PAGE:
Though there were e-items all over the Frankfurt Book Fair, and a press release from the fair went so far as to assert that 75% of all companies exhibiting had some e-thing on display, there was not a lot to get excited about — except, that is, the Anglo-American newcomer, eSubstance.
In a sleek booth nestled into — where else? — aisle “E,” eSubstance continued to make the inroads it has been working on since CEO Jeffrey O’Rourke (ex-iCollector and WQED), MD Adrian Sington (cofounder of Boxtree), and CTO Hishaam Mufti-Bey (VP Technology for Morgan Stanley Dean Witter in London) set up shop earlier this year. The company is attempting to distinguish itself from competitors by focusing on a range of both licensors and licensees, and by automating as much of the process as it can, including the matching of content provider to potential licensee. The former could be offering books and magazines and eventually video or music, and the latter could be a corporate client, an online catalog, etailer, consumer site, etc. Few licensors are officially on board as yet, but they include Country Life magazine and Carlton Books. Licensees include Mothercare and Tesco. eSubstance tracks and controls rights and alerts both rights holder and licensee when the term is expiring.
Revenues to eSubstance come from a percentage of the price of the licensed content; advertising (though not, Sington is quick to point out, in the content), and further syndication of the content. eSubstance recently announced it had commissioned a series of articles from Earl Spenser about the family’s ancestral homes, which it is syndicating both on- and offline.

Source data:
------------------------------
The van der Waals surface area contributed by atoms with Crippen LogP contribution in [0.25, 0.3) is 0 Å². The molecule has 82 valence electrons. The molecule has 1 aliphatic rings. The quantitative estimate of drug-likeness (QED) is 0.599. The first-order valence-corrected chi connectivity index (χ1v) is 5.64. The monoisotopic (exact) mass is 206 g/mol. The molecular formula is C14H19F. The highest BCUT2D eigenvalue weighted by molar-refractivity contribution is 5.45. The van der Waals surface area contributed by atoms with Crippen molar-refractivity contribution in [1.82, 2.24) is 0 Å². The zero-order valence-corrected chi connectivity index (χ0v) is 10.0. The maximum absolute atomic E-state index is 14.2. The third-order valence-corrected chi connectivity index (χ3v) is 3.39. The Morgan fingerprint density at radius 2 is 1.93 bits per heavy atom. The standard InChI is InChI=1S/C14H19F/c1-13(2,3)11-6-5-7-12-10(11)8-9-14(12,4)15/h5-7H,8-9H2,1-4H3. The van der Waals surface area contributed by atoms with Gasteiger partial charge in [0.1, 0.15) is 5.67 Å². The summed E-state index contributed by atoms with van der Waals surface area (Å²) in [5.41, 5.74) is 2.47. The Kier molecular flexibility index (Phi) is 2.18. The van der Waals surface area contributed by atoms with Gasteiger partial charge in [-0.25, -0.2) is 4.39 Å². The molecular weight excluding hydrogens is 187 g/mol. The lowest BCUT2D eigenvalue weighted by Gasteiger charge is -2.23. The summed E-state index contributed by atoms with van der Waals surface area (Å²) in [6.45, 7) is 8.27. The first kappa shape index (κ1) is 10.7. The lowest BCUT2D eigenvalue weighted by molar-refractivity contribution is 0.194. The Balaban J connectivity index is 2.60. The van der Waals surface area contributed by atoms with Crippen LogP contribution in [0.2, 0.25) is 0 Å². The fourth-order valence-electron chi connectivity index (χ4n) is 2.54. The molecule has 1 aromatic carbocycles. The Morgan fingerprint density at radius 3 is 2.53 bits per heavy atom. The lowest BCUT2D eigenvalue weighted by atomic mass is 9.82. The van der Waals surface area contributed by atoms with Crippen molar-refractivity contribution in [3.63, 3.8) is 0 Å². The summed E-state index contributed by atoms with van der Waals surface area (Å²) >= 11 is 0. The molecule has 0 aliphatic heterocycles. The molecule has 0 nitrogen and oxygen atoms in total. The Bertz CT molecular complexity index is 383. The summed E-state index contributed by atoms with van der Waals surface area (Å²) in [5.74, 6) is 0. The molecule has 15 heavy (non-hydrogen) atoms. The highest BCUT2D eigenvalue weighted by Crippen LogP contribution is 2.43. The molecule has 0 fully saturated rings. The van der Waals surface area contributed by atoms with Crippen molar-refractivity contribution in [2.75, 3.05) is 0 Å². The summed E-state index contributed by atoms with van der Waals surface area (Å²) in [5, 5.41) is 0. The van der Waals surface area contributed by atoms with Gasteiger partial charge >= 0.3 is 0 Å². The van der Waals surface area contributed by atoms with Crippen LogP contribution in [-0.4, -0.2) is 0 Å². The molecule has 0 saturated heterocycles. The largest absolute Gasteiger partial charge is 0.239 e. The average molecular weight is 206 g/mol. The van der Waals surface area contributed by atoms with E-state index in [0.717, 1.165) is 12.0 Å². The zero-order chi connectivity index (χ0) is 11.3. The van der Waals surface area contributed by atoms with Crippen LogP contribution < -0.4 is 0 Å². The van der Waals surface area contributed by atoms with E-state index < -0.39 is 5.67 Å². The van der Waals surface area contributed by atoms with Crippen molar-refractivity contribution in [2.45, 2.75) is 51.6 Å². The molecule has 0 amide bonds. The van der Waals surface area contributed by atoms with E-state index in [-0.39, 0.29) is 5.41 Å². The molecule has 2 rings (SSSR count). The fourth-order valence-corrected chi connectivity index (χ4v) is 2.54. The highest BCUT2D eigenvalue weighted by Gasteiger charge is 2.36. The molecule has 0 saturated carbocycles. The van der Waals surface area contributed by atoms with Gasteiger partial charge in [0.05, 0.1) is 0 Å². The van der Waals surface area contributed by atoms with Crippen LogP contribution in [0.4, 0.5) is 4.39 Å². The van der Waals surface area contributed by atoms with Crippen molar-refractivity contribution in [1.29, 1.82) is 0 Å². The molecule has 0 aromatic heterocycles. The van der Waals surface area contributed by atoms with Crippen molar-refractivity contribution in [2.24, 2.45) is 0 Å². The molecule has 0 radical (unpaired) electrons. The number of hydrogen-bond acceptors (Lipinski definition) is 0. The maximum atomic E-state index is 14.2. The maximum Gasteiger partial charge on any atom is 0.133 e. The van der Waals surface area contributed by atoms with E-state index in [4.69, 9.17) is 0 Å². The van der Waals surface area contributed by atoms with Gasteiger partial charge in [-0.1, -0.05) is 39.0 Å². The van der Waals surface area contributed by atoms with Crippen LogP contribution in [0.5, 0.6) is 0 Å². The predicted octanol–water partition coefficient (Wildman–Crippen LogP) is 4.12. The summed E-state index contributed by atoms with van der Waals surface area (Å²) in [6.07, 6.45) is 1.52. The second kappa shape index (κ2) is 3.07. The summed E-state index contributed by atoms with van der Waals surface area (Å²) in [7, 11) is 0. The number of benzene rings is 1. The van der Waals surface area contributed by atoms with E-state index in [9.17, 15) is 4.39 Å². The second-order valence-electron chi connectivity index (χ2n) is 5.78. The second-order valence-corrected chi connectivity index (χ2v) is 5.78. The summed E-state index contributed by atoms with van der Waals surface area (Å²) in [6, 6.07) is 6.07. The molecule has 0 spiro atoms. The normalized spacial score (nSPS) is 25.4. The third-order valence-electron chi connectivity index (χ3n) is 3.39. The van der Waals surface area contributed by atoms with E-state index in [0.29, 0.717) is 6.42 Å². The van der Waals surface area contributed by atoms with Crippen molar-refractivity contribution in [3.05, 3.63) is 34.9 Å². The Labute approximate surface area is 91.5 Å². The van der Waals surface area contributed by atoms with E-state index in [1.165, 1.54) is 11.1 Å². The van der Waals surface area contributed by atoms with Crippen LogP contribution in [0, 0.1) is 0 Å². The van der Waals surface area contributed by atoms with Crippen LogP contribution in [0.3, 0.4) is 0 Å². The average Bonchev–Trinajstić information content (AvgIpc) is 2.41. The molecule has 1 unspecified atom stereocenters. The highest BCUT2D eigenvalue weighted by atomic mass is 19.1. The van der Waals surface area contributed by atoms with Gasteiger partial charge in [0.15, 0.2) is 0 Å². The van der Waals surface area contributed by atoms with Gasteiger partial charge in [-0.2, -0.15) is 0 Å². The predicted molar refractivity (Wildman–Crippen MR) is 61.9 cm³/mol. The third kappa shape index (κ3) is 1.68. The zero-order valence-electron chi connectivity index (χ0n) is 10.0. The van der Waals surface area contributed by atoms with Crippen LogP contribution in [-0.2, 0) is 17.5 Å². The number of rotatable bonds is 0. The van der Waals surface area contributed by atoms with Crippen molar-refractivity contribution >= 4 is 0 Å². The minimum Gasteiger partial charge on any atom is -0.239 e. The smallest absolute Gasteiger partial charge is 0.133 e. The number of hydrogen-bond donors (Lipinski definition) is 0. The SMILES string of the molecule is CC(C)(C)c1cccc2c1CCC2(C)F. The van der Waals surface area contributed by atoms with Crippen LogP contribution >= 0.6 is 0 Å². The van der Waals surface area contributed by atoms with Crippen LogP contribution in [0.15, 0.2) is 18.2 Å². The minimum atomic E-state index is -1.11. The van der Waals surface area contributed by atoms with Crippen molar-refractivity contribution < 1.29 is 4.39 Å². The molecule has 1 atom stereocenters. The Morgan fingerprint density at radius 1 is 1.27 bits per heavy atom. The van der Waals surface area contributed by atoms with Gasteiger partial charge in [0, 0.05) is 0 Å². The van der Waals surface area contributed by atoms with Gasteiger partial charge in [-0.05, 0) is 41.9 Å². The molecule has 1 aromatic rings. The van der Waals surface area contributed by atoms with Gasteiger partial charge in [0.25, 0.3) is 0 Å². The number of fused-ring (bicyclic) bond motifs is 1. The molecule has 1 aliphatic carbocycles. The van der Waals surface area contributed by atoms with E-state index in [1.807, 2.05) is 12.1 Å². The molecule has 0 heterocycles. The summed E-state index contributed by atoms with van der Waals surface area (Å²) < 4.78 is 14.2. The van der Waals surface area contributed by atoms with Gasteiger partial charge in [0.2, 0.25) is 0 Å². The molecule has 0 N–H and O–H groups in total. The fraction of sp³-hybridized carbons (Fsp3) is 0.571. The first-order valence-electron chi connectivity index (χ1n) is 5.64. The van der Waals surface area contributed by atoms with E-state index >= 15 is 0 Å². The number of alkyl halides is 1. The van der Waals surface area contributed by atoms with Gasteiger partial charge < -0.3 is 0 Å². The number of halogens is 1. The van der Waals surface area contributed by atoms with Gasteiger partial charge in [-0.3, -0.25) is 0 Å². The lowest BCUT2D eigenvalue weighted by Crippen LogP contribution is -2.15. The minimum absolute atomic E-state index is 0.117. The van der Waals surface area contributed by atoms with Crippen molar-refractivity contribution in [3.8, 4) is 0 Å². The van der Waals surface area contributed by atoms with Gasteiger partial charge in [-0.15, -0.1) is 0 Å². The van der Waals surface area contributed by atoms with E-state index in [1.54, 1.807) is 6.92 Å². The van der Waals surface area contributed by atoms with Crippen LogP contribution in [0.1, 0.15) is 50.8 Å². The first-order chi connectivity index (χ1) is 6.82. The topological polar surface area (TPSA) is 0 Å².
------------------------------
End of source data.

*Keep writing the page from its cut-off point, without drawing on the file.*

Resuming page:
The company is using state of the art equipment provided by Vignette, which is also an investor, along with 3i and Vesta Capital Partners. Several book publishers have expressed interest in investing, according to Sington.
eSubstance’s flexibility could give them an edge over longtime syndication leader Screaming Media, which feeds content to websites and wireless devices, as well as services like iSyndicate and Themestream. The latter boasts more than 200,000 articles on its site (contributors used to reap a full 10 cents per page view, but that has since been slashed to 2 cents), and has tried to drum up business with its publisher program, through which users receive free email newsletters with publisher-branded content pertaining to their interests. iSyndicate has meanwhile extracted content from “1,192 leading brands,” and earlier this fall launched a 50/50 European joint venture with Bertelsmann — part of a strategy to funnel Bertelsmann content throughout the digital stratosphere. The company also has plans to hook into the Latin American Internet market, which is predicted to double by the year 2003 to $8.4 billion in B2B web spending. Then again, eSubstance’s full-service offerings could potentially grab business from more established DRM systems such as Yankee Book Peddlar spin-off Copyright Direct, which has staked its claim on the notion of increasing revenues through copyright compliance. Such has also been part of the plan for digital upstart PublishOne, a secure content distribution platform which hopes to “slice and dice” publisher content to targeted markets. At this stage, eSubstance seems to make protecting copyright part of the larger syndication package.